If you haven’t come across Jane Hart’s website C4LPT then I suggest you take a look as this is probably the most comprehensive list you will find anywhere – thanks Jane!
Problem 8: Its been designed by a NID – Non-Instructional Designer.
Solution 8: This should never happen. E-ver.
Just because you know everything about a topic doesn’t make you an instructional designer.
If you are a technical writer, you are not automatically an instructional designer.
If you like using tools to create eLearning, you are not an instructional designer.
Contrary to popular belief, instructional designers actually know a thing or two about how to create a learning solution that will elicit behaviour change.
It is a skill that can be learned and there are plenty of resources available – just Google “Instructional Design” and go from there.
Organisations that do not embrace a culture of learning are most likely to be subject to this issue because they don’t appreciate the value of having a skilled designer on board.
Just because someone is great at creating Lego cities, does that qualify them to build you a house?
Think on that.
Problem 9: It’s technical overkill.
Solution 9: Drop the bells and whistles.
Its true, you can do some pretty cool stuff with the technology we have at our fingertips today.
It has certainly come a long way from where I first started my eLearning (well, CBT at that time!) career of green screen simulations.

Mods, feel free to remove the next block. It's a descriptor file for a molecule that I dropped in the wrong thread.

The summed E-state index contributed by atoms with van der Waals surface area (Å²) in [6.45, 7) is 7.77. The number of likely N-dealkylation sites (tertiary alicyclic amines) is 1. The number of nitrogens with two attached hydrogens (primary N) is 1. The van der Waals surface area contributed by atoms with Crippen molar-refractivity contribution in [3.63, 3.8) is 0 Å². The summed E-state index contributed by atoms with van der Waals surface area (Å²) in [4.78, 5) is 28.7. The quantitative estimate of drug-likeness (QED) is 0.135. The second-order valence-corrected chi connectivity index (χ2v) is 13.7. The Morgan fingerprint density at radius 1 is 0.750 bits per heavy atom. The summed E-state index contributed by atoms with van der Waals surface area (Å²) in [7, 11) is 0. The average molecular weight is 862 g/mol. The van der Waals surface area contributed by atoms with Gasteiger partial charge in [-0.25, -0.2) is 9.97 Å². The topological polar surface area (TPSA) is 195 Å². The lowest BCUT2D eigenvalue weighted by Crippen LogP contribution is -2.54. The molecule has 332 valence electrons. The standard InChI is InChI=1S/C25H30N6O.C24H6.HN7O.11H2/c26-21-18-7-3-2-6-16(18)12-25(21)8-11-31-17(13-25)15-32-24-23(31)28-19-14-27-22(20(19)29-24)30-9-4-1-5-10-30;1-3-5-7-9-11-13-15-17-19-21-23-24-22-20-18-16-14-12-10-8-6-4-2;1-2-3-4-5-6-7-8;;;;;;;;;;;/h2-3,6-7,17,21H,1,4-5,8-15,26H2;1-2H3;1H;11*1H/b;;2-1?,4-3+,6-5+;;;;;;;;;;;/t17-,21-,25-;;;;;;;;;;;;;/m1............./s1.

But just because we have it doesn’t mean that we have to use all of it all of the time.
With every graphic element or function you include in your design ask yourself – what value is this adding to the learning experience?
If you don’t have an answer straight away then grab some people as they walk past your office, show them and get their feedback.
Or just ditch it.
It’s hard enough getting learner attention and creating an effective learning experience without the added visual and functional distractions we can inflict on them.
Remember – KISS: Keep It Simple Stupid.
Problem 10: It’s too early.
Solution 10: Deliver just in time.
When I started my first real job, way back when, I was sent on a 2 week “Induction” course that went from 9am to 5pm each day.
It consisted of us newbies sitting in a room with a huge folder that our facilitator painstakingly went through to ensure we knew everything about the company and the job we were doing so we could go on the floor “job ready”.
Now, I know things have moved on a bit since then, but in many cases we are still approaching learning with the “feed them up” tactic, particularly in the onboarding phase.
And it just isn’t effective.
What do your learners need, when do they need it and how do they need it?
It can also be far more cost effective to be creating or curating small chunks of knowledge and delivering them at the point of need, which will ultimately give better results.